This chapter sets out the wider context within which this inquiry is set. The need for new approaches to natural resource management arises from the relatively new, problematic demands posed by the concept of sustainable development. This chapter examines these changes through the outcomes of two major United Nations conferences. The importance of information, integration and participation are noted. Next an outline is provided of the way in which science has changed to involve people more closely in research and development. Particular attention is paid to the challenges being posed for science as it seeks to more explicitly deal with the human dimension of natural resource management. The potential for adaptive management as an approach to more closely link research with management and policy is discussed. Finally this chapter outlines some key social and institutional barriers to achieving this potential.
This chapter begins by outlining the underlying concepts of action research in more detail. Some differences between action research and mainstream science are then explained, particularly to justify its use as an appropriate methodology to the research and development challenges outlined in earlier sections of this chapter. Some more practical details of practising action research are then discussed. Finally, the process of critical reflection in action research is highlighted, and an illustration given of how it can help in getting people to think more deeply about the use of environmental practices.
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    Allen, W.J., Bosch, O.J.H., Gibson, R.G. & Jopp, A.J. (1995) Co-learning our way to sustainability: Integrating local and scientific knowledge through an evolutionary research approach to support land management decision-making. Paper presented at Malama Aina 95, 1st International Conference on Multiple Objective Decision Support Systems (MODSS) for Land, Water and Environmental Management, Honolulu, Hawaii, 23-27 July 1995.
This chapter provides the background to the start of the wider case study reported in this thesis, which can be seen to have begun with the two-year Hieracium Management Programme (HMP). This involved a participatory research initiative to address the issue of an invasive weed (Hieracium spp.) in the grazed tussock grasslands of the South Island high country. The first version of a framework (ISKM) that can help the introduction of an adaptive approach to more closely link management and research is outlined, along with a framework for researching the facilitation of its implementation. Supporting material is presented that addresses challenges of sustainability and the emerging paradigms of research that are emerging in response.
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The background to the second version of ISKM, and a re-evaluation of the need for such an adaptive programme approach, are discussed in this chapter. This highlights the importance of seeing the outcome of research as to develop 'useful knowledge' rather than a 'decision support system (DSS)'. This change in focus is also set against the emergence of a growing split over the past 200 years between science and management. The need for improved forums for communication is shown, along with examples. Finally, some lessons are provided from experience with science farmer workshops to show the need to develop a common language although, as pointed out, this will sometimes require the use of less commonly used communication approaches such as pictures.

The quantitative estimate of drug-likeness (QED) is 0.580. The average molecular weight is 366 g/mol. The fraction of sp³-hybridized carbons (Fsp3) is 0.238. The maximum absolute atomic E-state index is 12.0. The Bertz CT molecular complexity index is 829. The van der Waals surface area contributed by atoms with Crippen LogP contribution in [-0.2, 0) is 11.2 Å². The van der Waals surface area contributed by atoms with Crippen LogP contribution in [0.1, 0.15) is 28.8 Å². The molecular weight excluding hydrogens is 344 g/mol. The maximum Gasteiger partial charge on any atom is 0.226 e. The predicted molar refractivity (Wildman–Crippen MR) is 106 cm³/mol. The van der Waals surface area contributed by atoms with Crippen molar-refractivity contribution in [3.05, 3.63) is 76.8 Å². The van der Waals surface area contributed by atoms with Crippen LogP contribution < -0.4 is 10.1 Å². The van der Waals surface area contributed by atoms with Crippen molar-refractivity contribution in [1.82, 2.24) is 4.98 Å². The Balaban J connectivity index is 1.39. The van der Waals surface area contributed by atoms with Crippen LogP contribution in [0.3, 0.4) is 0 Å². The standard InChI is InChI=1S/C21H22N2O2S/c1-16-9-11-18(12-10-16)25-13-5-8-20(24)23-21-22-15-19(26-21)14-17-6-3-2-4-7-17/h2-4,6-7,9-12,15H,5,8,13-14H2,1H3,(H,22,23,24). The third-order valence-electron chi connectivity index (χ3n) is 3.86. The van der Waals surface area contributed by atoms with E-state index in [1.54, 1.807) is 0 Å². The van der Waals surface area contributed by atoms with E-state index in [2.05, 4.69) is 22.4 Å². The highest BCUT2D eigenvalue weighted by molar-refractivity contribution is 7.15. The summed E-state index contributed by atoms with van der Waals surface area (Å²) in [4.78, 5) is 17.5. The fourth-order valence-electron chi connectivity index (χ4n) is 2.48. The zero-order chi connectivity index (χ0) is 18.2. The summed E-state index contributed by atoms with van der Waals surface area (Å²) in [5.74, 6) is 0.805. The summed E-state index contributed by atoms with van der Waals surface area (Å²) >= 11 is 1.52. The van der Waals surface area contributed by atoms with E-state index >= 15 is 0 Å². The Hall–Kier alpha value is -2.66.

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This chapter opens with a discussion of the need for new approaches to evaluation, particularly in programmes which involve a number of different interest groups. Some implications for science of these more participatory approaches are highlighted, particularly the need to be more questioning of hidden underlying assumptions. The ways in which society's perception of land use has evolved over recent years are offered as a catalyst for a new participatory approach to evaluation. Finally, the results of a participatory evaluation of the HMP are presented, to illustrate how formative and participatory evaluation can be used in the light of current issues facing both evaluators and natural resource managers. This shows the need to develop improved ways of evaluating such multi-stakeholder programmes to provide better shared understanding and agreement about goals.
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The importance of conflict as a condition for learning is discussed, as are some of the challenges posed for action researchers as they manage processes which are conflict-laden. Involving the right groups from the beginning is suggested as an important step in multi-stakeholder projects wishing to minimise conflict. An example is provided of an actual conflict management exercise involving a rare wading bird (black stilt), a conservation agency and farmers. The suggested approach differs from the more conventional approach to conflict where the aim is to 'solve' the problem; here it was to initiate a process which would facilitate ongoing communication and begin to build trust between the two parties as part of an ongoing process to help them manage adjoining land and local wildlife. The accompanying chapter report documents the approach and outcomes from this exercise.